[0016] One reason for the occurrence of cusping 26 a is that conventional processes require titanium nitride layer 26 to be formed with a substantial thickness. A large amount of deposited titanium resulting in a substantial thickness of titanium nitride layer 26 is necessary in order to properly form titanium silicide layer 24. High temperatures are necessary in forming titanium silicide, but when titanium silicide is formed at a high temperature and a low thickness, agglomeration occurs. Agglomeration is the occurrence of aggregations of titanium silicide of titanium silicide layer 24 in certain locations on the bottom of contact opening 18 and a lack of titanium silicide at other locations within contact opening 18. Agglomeration raises the contact resistance of the interconnect structure. Higher resistance in turn has a tendency to lower the speed of the semiconductor devices being formed and can result in failure of the entire integrated circuit, especially as resistivities accumulate over large arrays of electrically connected interconnect structures.

[0017] The large amount of titanium needed for forming titanium silicide layer 24 is further detrimental in that it also consumes a large amount of silicon from source/drain region 14 in forming titanium silicide layer 24. This is problematic due to the shallowness with which such junctions are being formed as miniaturization levels become more aggressive. The consumption of silicon within a junction causes the junction to become depleted. In turn, the junction depletion will cause leakage of charge therefrom. Leakage from multiple junctions, when aggregated over arrays of similar junctions with electrically connected interconnect structures, can cause the integrated circuit to fail to perform its intended function.

[0018] Thus, it is apparent that a method for forming an interconnect structure is needed that overcomes the problems existing in the prior art. By way of example, an improved method is needed to form an interconnect structure with a diffusion barrier liner layer that sufficiently reduces cusping and keyholing when filling a contact opening with a conductive material. Such an improved method is also needed that forms an interface to the junction with a desirable resistivity and that does not deplete the junction, but which forms a desirable diffusion barrier to prevent junction depletion. Such an improved method should also be compatible with current process flows and should not significantly increase the cost or complexity of the process flow.

SUMMARY OF THE INVENTION

[0019] The present invention seeks to resolve the above and other problems which have been experienced in the art. More particularly, the present invention constitutes an advancement in the art by providing a novel interconnect structure on a semiconductor substrate assembly and a novel method for forming the interconnect structure. A substrate assembly is defined herein as a substrate having one or more layers or structures formed thereon.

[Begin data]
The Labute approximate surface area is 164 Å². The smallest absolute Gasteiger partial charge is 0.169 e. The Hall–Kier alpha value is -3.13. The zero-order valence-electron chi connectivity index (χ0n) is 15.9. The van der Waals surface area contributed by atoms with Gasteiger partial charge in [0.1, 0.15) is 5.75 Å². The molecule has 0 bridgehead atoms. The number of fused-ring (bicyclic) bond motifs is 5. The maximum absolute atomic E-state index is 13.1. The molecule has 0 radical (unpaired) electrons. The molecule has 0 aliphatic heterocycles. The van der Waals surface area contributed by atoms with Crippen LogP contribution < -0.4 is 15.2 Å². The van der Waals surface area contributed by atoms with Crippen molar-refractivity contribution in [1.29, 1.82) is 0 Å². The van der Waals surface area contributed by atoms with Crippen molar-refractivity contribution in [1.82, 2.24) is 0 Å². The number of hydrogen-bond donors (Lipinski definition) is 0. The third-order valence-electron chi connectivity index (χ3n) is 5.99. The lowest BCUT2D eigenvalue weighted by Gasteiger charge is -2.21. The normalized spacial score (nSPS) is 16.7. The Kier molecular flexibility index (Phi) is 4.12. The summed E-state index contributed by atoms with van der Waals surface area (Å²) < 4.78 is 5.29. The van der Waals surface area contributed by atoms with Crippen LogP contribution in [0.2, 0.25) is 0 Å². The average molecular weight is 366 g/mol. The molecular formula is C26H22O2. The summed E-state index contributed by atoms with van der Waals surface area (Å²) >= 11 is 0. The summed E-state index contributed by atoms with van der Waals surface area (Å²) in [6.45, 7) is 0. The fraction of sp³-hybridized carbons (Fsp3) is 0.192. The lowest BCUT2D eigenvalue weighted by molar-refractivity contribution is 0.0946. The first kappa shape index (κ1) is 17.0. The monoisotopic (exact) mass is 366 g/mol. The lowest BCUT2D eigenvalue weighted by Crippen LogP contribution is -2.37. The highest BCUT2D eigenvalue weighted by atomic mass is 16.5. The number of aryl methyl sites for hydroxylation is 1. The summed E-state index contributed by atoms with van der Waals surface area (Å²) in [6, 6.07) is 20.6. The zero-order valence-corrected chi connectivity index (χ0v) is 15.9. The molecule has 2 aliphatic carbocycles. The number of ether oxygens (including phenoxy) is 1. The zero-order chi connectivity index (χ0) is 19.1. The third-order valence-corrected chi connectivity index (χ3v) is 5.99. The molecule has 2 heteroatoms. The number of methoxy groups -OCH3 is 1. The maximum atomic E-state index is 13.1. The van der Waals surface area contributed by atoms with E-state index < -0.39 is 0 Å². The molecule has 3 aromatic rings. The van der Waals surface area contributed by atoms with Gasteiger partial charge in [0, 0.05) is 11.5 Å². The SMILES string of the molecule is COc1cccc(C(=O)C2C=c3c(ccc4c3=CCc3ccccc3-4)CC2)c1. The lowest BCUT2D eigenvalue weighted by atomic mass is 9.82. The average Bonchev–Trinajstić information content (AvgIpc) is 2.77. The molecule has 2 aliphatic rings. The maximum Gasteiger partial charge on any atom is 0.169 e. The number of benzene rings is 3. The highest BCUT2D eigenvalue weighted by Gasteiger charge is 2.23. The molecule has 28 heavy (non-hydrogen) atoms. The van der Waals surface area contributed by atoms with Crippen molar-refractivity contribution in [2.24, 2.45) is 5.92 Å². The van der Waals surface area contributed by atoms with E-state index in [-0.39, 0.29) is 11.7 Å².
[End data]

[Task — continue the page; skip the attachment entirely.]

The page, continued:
[0020] Under the inventive method, a first step in the formation of the novel interconnect structure comprises providing an interconnect structure opening. The interconnect structure opening typically extends through an insulating layer down to a portion of a sublayer that is desired to be provided with electrical communication such as a junction on a silicon substrate.

[0021] A cobalt silicide region is then formed at a bottom of the interconnect structure opening and a conductive filler material is deposited over the cobalt silicide region. Typically, a diffusion barrier liner layer is also deposited over the cobalt silicide region prior to depositing the conductive filler material. The bottom of the interconnect structure opening must be cleaned of a native oxide layer and other impurities prior to forming the cobalt silicide region. Several embodiments are provided for cleaning the bottom of the interconnect structure opening and for forming the cobalt silicide region.

[0022] In one embodiment, a titanium layer is deposited on the inside surfaces of the interconnect structure opening after the interconnect structure opening is formed. A thermal treatment is then conducted sufficient to react the titanium layer with the oxygen of the native oxide layer and absorb the oxygen into the titanium layer. Thereafter, a cobalt layer is deposited with a preferred thickness in a range from about 50 Å to about 100 Å. A further thermal treatment is conducted to cause cobalt material from the cobalt layer to migrate through the titanium and oxygen to react with silicon in the source/drain region under the bottom of the interconnect structure opening and form a region that is substantially composed of stoichiometric cobalt silicide. The titanium and oxygen are left on the surface of the bottom of the interconnect structure opening.

[0023] The titanium and oxygen as well as unreacted cobalt located on the sidewall of the interconnect structure opening are then removed with a suitable stripping process. The cobalt silicide region remains at the bottom of the interconnect structure opening where it forms a conductive interface with the source/drain region or other sublayer situated on the substrate assembly.